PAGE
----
f(n)=O g(n) for constant ‘c’ =3 and ‘n0’=1
Such that f(n)<=c*g(n) for all n>n0
Bigomega notation
Bigomega notations can be express by using ‘Ω’ symbol. This notation indicates the minimum number of steps required to solve the problem. This notation expresses the bestcase growth of an algorithm. Consider the following diagram in which there are two functions f(n) and g(n). f(n) is more complex than the function g(n).
In the above diagram out of two function f(n) and g(n), more complex function is f(n), so need to relate its growth as compare to simple function g(n). More specifically we need one constant function c(n) which bound function f(n) at some point n0. Beyond the point ‘n0’ function c*g(n) is always smaller than f(n).
Now f(n)=Ωg(n)if there is some constant ‘c’ and some initial value ‘n0’. Such that c*g(n) <= f(n)for all n>n0
In the above expression ‘n’ represents the input size
f(n) represents the time that algorithm will take
f(n) and g(n) are nonnegative functions.
Consider the following example
In the above example g(n) is ‘2n’ and f(n) is ‘2n2’ and value of constant is 0.5. The point where c*g(n) and f(n) intersect is ‘’n0’. Beyond ‘n0’ c*g(n) is always smaller than f(n) for constant ‘0.5’. We can write the conclusion as follows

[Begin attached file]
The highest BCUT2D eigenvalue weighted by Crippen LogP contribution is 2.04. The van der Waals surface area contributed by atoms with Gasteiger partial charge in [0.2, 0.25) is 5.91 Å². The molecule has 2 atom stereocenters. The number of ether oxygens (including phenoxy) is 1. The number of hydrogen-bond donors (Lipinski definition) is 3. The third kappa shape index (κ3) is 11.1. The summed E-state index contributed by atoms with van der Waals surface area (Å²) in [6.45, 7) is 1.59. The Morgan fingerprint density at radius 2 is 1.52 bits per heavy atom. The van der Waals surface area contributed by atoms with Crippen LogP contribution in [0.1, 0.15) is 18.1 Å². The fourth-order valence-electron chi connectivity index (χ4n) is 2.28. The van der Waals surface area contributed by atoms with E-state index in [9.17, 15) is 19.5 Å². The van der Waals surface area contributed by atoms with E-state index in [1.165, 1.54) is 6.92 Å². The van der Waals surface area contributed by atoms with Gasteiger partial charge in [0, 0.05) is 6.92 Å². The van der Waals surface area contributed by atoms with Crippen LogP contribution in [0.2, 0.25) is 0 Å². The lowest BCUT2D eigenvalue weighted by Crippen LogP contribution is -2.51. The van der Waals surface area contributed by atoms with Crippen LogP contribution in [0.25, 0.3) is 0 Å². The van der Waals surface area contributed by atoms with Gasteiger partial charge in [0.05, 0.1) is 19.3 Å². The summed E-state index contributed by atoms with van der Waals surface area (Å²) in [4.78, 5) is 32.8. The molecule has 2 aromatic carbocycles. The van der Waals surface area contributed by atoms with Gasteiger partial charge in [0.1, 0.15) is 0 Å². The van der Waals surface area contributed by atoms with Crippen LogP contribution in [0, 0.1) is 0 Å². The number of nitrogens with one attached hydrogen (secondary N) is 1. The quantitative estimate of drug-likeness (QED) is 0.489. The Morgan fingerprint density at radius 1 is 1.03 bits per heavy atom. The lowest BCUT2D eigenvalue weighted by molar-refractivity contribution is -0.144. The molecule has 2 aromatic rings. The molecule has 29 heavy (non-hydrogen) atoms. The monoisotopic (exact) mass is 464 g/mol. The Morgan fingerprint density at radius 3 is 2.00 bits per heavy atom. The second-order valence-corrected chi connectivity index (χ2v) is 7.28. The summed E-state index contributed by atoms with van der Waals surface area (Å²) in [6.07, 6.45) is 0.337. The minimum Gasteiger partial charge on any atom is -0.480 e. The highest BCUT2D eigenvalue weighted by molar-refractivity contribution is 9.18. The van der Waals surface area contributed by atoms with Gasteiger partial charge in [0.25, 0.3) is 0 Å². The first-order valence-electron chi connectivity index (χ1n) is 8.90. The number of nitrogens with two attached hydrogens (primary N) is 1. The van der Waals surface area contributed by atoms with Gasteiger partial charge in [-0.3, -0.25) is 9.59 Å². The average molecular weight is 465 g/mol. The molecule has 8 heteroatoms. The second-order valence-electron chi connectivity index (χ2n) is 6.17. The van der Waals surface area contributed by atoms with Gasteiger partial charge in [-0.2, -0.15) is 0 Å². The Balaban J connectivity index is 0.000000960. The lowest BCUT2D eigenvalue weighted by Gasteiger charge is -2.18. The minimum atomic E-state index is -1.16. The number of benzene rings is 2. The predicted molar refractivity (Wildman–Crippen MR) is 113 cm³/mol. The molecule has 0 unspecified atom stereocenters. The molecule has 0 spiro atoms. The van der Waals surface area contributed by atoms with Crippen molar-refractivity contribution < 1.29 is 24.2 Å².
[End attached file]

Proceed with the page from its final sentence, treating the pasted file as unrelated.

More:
f(n) = Ω g(n) for constant ‘c’ =0.5 and ‘n0’=2
Such that c*g(n)<= f(n) for all n>n0
Bigtheta notation
Bigtheta notations can be express by using ‘Ɵ’ symbol. This notation indicates the exact number of steps required to solve the problem. This notation expresses the average case growth of an algorithm. Consider the following diagram in which there are two functions f(n) and g(n). f(n) is more complex than the function g(n).
In the above diagram out of two function f(n) and g(n), more complex function is f(n), so need to relate its growth as compare to simple function g(n). More specifically we need one constant function c1 and c2 which bound function f(n) at some point n0. Beyond the point ‘n0’ function c1*g(n) is always smaller than f(n) and c2*g(n) is always greater than f(n).
Now f(n) = θ g(n) if there is some constant ‘c1 and c2’ and some initial value ‘n0’. Such that c1*g(n) <= f(n)<=c2*g(n)for all n>n0
In the above expression ‘n’ represents the input size
f(n) represents the time that algorithm will take
f(n) and g(n) are nonnegative functions.
f(n) = θ g(n) if and only if f(n)=O g(n) and f(n)=Ω g(n)
Consider the following example